The PRIME encyclopedia is designed to be browsed alphabetically. To begin, type up to six characters in the box at left and click GO. For example, to find the listing for vector space you would type vector in the box and then click the button. Use the back/forth buttons to move back and forth from your current location in the encyclopedia.
If a listing includes an ARTICLE tag, clicking the tag will take you to an extended article for that listing.
To reduce the number of listings displayed, deselect one or more boxes under INCLUDE TOPICS. By default, every box is preselected.
Almost every listing will contain links to other listings, and these will appear in blue. Clicking an internal link will move you to the corresponding listing in the encyclopedia. If the linked listing falls under a currently deselected topic, that topic will become selected when subsequent pages are displayed.
The level designations elementary and advanced are broad designations whose meaning varies from topic to topic. Entries relevant to precollegiate mathematics are always elementary. However, for many topics, including algebra, analysis, and topology, elementary also includes terms, concepts, and theorems encountered in beginning graduate-level mathematics. Advanced graduate and research-level topics will always be displayed if advanced is selected. School-age students will probably wish to select elementary and basic math only. Students from senior high school through beginning graduate study are encouraged to accept the defaults (all topics and levels selected). Researchers may wish to limit their enquiries to advanced entries. (If you do so and do not find what you are looking for, consider becoming a contributor!)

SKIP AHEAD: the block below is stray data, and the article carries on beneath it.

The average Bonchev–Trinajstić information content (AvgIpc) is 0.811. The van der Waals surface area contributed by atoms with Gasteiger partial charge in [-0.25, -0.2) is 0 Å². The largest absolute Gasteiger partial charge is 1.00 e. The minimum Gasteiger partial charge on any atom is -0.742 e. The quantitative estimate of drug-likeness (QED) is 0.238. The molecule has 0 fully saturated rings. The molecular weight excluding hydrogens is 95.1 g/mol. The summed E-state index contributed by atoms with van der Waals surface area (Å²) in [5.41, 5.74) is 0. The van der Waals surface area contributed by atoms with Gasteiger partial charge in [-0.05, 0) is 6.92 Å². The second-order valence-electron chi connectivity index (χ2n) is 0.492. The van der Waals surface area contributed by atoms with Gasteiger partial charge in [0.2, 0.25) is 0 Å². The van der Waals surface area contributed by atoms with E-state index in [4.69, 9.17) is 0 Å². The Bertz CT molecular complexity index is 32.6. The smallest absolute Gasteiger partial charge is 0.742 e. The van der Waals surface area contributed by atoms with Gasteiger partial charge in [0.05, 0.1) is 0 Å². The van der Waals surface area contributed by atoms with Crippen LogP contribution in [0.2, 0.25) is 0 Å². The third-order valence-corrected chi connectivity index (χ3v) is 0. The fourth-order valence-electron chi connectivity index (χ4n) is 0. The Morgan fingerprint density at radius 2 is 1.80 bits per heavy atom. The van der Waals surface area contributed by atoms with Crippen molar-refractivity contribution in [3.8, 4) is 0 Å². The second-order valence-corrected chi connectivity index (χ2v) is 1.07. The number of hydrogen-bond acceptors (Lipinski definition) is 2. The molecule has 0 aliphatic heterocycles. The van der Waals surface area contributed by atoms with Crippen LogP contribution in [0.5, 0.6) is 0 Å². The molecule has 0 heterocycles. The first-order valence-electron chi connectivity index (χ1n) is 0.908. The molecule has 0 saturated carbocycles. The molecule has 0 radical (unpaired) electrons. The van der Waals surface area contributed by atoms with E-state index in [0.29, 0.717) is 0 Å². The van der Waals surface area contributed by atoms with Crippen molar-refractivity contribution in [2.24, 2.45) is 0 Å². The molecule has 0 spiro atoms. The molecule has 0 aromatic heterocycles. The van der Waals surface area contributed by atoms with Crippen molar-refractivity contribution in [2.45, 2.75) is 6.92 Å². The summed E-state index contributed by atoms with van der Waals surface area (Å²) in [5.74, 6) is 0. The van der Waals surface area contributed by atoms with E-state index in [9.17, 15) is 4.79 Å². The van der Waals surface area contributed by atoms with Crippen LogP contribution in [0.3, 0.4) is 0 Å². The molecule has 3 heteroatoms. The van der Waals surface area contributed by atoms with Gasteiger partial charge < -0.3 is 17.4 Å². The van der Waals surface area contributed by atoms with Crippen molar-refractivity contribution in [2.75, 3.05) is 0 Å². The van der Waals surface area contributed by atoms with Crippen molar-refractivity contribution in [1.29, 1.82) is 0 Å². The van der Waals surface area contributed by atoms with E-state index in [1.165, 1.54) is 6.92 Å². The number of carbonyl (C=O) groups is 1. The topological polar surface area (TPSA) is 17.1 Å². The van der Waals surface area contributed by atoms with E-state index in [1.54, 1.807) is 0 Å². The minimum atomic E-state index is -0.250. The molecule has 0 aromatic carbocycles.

Basic Math includes all encyclopedia entries relevant to topics one would be expect to encounter before beginning a course in college algebra (or advanced high school/O-level algebra).
Many listings relate to more than one topic. For example, the listing for closed set will appear if any of the topics Analysis, Foundations, or Topology is currently selected.
The topics checkboxes are only a rough guide, and their purpose is primarily negative; they are meant to help reduce the number of listings displayed so as to make topical browsing somewhat easier. Most but not all fields of mathematics fall naturally under one or more of these broad categories.
When looking for a topic that does not naturally fit into any of the above, the best strategy is to leave them all selected.
- Algebra: College algebra topics such as linear algebra, abstract algebra from group theory to Galois theory, and algebra as used in other fields such as algebraic topology, etc.
- Analysis: Advanced calculus, real analysis, complex analysis, functional analysis, measure theory, integration theory, harmonic analysis and wave theory, etc.
- Biography: Biographical listings only.
- Calculus: All topics related to single and multi-variable calculus, including vector calculus and analytic geometry.
- Computer Science: All topics peculiar to computer science.
- Discrete: Basic topics one might encounter in a freshman course in discrete math, including basic set theory, graph theory, probability, networks, and beginning logic and proofs.
- Economics: All topics peculiar to business, finance, and economics.
- Geometry: College-level topics, including non-Euclidean geometry.
- Graph Theory: College-level topics in the theory of graphs.
- History: any entries except biography that are related in some way to the history of mathematics, including notation, methods and devices, and important events.
- Foundations: Set theory, logic, category theory, recursion theory, etc. Also includes listings for philosophy of mathematics.
- Number Theory: All related topics, including algebraic and analytic number theory, and advanced topics such as modular forms, etc.
- Physical Science: All topics peculiar to the physical and natural sciences.
- Statistics: All related topics.
- Topology: All related topics.
- Trigonometry: All related topics.
The PRIME is far from complete. While new listings are being prepared on an ongoing basis, we always welcome suggestions for entries and articles, as well as comments and constructive criticisms. Send correspondence to the editor using our contact page.